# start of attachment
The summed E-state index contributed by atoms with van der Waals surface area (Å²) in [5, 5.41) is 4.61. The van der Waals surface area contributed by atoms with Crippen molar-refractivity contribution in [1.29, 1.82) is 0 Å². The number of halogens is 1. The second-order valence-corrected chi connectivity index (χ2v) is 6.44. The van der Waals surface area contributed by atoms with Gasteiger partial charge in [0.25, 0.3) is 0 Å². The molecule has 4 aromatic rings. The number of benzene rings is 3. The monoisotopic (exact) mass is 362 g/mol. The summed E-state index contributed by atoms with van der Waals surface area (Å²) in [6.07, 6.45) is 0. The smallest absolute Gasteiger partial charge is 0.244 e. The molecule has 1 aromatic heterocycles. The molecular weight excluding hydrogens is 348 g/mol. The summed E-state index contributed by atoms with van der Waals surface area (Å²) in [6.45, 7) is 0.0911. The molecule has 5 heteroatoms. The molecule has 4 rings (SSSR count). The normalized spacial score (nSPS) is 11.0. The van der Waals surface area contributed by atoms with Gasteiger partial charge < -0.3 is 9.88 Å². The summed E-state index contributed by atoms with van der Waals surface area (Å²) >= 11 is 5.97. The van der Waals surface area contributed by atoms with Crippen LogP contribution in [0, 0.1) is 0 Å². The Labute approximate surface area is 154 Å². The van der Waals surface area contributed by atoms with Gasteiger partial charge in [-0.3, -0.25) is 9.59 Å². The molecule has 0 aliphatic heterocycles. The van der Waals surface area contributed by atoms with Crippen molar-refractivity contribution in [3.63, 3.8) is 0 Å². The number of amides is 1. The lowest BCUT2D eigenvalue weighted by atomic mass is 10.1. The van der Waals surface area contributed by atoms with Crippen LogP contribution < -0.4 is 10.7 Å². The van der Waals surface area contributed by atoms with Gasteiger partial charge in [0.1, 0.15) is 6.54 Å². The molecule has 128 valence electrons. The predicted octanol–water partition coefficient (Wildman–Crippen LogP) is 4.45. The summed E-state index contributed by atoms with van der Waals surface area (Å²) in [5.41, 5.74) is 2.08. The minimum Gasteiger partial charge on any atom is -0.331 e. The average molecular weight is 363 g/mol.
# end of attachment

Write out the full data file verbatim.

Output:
The summed E-state index contributed by atoms with van der Waals surface area (Å²) in [5, 5.41) is 4.61. The van der Waals surface area contributed by atoms with Crippen molar-refractivity contribution in [1.29, 1.82) is 0 Å². The number of halogens is 1. The second-order valence-corrected chi connectivity index (χ2v) is 6.44. The van der Waals surface area contributed by atoms with Gasteiger partial charge in [0.25, 0.3) is 0 Å². The molecule has 4 aromatic rings. The number of benzene rings is 3. The monoisotopic (exact) mass is 362 g/mol. The summed E-state index contributed by atoms with van der Waals surface area (Å²) in [6.07, 6.45) is 0. The smallest absolute Gasteiger partial charge is 0.244 e. The molecule has 1 aromatic heterocycles. The molecular weight excluding hydrogens is 348 g/mol. The summed E-state index contributed by atoms with van der Waals surface area (Å²) in [6.45, 7) is 0.0911. The molecule has 5 heteroatoms. The molecule has 4 rings (SSSR count). The normalized spacial score (nSPS) is 11.0. The van der Waals surface area contributed by atoms with Gasteiger partial charge < -0.3 is 9.88 Å². The summed E-state index contributed by atoms with van der Waals surface area (Å²) >= 11 is 5.97. The van der Waals surface area contributed by atoms with Crippen LogP contribution in [0, 0.1) is 0 Å². The Labute approximate surface area is 154 Å². The van der Waals surface area contributed by atoms with Gasteiger partial charge in [-0.3, -0.25) is 9.59 Å². The molecule has 0 aliphatic heterocycles. The van der Waals surface area contributed by atoms with Crippen molar-refractivity contribution in [3.63, 3.8) is 0 Å². The number of amides is 1. The lowest BCUT2D eigenvalue weighted by atomic mass is 10.1. The van der Waals surface area contributed by atoms with Crippen LogP contribution < -0.4 is 10.7 Å². The van der Waals surface area contributed by atoms with Gasteiger partial charge in [0.1, 0.15) is 6.54 Å². The molecule has 128 valence electrons. The predicted octanol–water partition coefficient (Wildman–Crippen LogP) is 4.45. The summed E-state index contributed by atoms with van der Waals surface area (Å²) in [5.41, 5.74) is 2.08. The minimum Gasteiger partial charge on any atom is -0.331 e. The average molecular weight is 363 g/mol.